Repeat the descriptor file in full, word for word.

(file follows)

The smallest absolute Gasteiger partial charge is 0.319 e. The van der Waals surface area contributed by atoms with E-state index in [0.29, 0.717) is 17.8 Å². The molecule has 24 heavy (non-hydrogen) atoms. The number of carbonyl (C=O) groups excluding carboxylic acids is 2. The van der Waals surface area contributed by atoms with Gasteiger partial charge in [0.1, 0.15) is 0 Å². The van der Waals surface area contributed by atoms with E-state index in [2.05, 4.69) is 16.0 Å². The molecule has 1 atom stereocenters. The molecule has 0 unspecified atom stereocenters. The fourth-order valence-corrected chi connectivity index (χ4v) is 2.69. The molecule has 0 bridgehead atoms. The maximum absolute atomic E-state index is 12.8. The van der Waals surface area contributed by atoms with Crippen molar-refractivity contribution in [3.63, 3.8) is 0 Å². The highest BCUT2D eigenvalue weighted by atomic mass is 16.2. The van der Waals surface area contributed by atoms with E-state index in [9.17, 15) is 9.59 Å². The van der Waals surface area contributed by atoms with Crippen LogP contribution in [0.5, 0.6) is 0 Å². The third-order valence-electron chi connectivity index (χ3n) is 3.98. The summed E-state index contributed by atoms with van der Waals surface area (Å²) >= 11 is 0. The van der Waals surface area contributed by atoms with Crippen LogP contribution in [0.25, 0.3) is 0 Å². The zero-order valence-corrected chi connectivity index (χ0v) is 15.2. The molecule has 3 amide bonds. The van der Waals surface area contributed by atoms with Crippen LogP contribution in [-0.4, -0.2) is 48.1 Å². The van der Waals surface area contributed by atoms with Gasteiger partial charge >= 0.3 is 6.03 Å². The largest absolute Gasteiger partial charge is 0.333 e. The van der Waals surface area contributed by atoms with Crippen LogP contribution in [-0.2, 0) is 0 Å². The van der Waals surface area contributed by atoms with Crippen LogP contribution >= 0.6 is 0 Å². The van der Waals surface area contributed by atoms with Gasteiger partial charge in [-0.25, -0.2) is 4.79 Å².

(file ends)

The smallest absolute Gasteiger partial charge is 0.319 e. The van der Waals surface area contributed by atoms with E-state index in [0.29, 0.717) is 17.8 Å². The molecule has 24 heavy (non-hydrogen) atoms. The number of carbonyl (C=O) groups excluding carboxylic acids is 2. The van der Waals surface area contributed by atoms with Gasteiger partial charge in [0.1, 0.15) is 0 Å². The van der Waals surface area contributed by atoms with E-state index in [2.05, 4.69) is 16.0 Å². The molecule has 1 atom stereocenters. The molecule has 0 unspecified atom stereocenters. The fourth-order valence-corrected chi connectivity index (χ4v) is 2.69. The molecule has 0 bridgehead atoms. The maximum absolute atomic E-state index is 12.8. The van der Waals surface area contributed by atoms with Crippen molar-refractivity contribution in [3.63, 3.8) is 0 Å². The highest BCUT2D eigenvalue weighted by atomic mass is 16.2. The van der Waals surface area contributed by atoms with E-state index in [9.17, 15) is 9.59 Å². The van der Waals surface area contributed by atoms with Crippen LogP contribution in [0.5, 0.6) is 0 Å². The third-order valence-electron chi connectivity index (χ3n) is 3.98. The summed E-state index contributed by atoms with van der Waals surface area (Å²) >= 11 is 0. The van der Waals surface area contributed by atoms with Crippen LogP contribution in [0.25, 0.3) is 0 Å². The zero-order valence-corrected chi connectivity index (χ0v) is 15.2. The molecule has 3 amide bonds. The van der Waals surface area contributed by atoms with Crippen LogP contribution in [-0.4, -0.2) is 48.1 Å². The van der Waals surface area contributed by atoms with Gasteiger partial charge >= 0.3 is 6.03 Å². The largest absolute Gasteiger partial charge is 0.333 e. The van der Waals surface area contributed by atoms with Crippen LogP contribution in [-0.2, 0) is 0 Å². The van der Waals surface area contributed by atoms with Crippen LogP contribution >= 0.6 is 0 Å². The van der Waals surface area contributed by atoms with Gasteiger partial charge in [-0.25, -0.2) is 4.79 Å².